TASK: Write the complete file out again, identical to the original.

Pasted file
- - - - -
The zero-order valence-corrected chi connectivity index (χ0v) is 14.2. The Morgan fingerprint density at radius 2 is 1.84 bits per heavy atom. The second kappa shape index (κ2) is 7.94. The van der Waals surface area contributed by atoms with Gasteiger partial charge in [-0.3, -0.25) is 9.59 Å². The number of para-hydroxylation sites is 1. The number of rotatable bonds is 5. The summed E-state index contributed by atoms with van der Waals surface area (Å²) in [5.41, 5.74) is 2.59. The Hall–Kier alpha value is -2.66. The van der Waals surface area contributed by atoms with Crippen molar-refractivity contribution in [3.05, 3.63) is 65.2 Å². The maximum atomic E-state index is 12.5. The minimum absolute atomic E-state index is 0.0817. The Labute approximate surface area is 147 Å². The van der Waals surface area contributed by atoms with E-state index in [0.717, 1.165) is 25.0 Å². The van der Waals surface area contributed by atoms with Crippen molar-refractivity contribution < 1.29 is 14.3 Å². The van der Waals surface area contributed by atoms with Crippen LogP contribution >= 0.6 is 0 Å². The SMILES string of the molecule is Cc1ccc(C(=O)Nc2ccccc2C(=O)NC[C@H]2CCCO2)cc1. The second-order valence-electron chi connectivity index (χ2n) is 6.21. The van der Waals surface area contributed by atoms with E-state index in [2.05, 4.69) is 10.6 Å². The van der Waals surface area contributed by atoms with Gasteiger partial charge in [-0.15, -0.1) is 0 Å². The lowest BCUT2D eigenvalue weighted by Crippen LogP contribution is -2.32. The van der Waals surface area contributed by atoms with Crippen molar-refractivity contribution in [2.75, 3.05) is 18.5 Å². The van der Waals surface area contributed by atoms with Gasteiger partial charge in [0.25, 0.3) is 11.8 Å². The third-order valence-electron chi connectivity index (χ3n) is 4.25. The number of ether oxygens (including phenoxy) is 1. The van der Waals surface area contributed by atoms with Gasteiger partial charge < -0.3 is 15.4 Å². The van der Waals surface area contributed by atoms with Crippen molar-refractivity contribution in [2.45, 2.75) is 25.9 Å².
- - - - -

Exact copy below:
The zero-order valence-corrected chi connectivity index (χ0v) is 14.2. The Morgan fingerprint density at radius 2 is 1.84 bits per heavy atom. The second kappa shape index (κ2) is 7.94. The van der Waals surface area contributed by atoms with Gasteiger partial charge in [-0.3, -0.25) is 9.59 Å². The number of para-hydroxylation sites is 1. The number of rotatable bonds is 5. The summed E-state index contributed by atoms with van der Waals surface area (Å²) in [5.41, 5.74) is 2.59. The Hall–Kier alpha value is -2.66. The van der Waals surface area contributed by atoms with Crippen molar-refractivity contribution in [3.05, 3.63) is 65.2 Å². The maximum atomic E-state index is 12.5. The minimum absolute atomic E-state index is 0.0817. The Labute approximate surface area is 147 Å². The van der Waals surface area contributed by atoms with E-state index in [0.717, 1.165) is 25.0 Å². The van der Waals surface area contributed by atoms with Crippen molar-refractivity contribution < 1.29 is 14.3 Å². The van der Waals surface area contributed by atoms with Crippen LogP contribution >= 0.6 is 0 Å². The SMILES string of the molecule is Cc1ccc(C(=O)Nc2ccccc2C(=O)NC[C@H]2CCCO2)cc1. The second-order valence-electron chi connectivity index (χ2n) is 6.21. The van der Waals surface area contributed by atoms with E-state index in [2.05, 4.69) is 10.6 Å². The van der Waals surface area contributed by atoms with Gasteiger partial charge in [-0.15, -0.1) is 0 Å². The lowest BCUT2D eigenvalue weighted by Crippen LogP contribution is -2.32. The van der Waals surface area contributed by atoms with Crippen molar-refractivity contribution in [2.75, 3.05) is 18.5 Å². The van der Waals surface area contributed by atoms with Gasteiger partial charge in [0.25, 0.3) is 11.8 Å². The third-order valence-electron chi connectivity index (χ3n) is 4.25. The number of ether oxygens (including phenoxy) is 1. The van der Waals surface area contributed by atoms with Gasteiger partial charge < -0.3 is 15.4 Å². The van der Waals surface area contributed by atoms with Crippen molar-refractivity contribution in [2.45, 2.75) is 25.9 Å².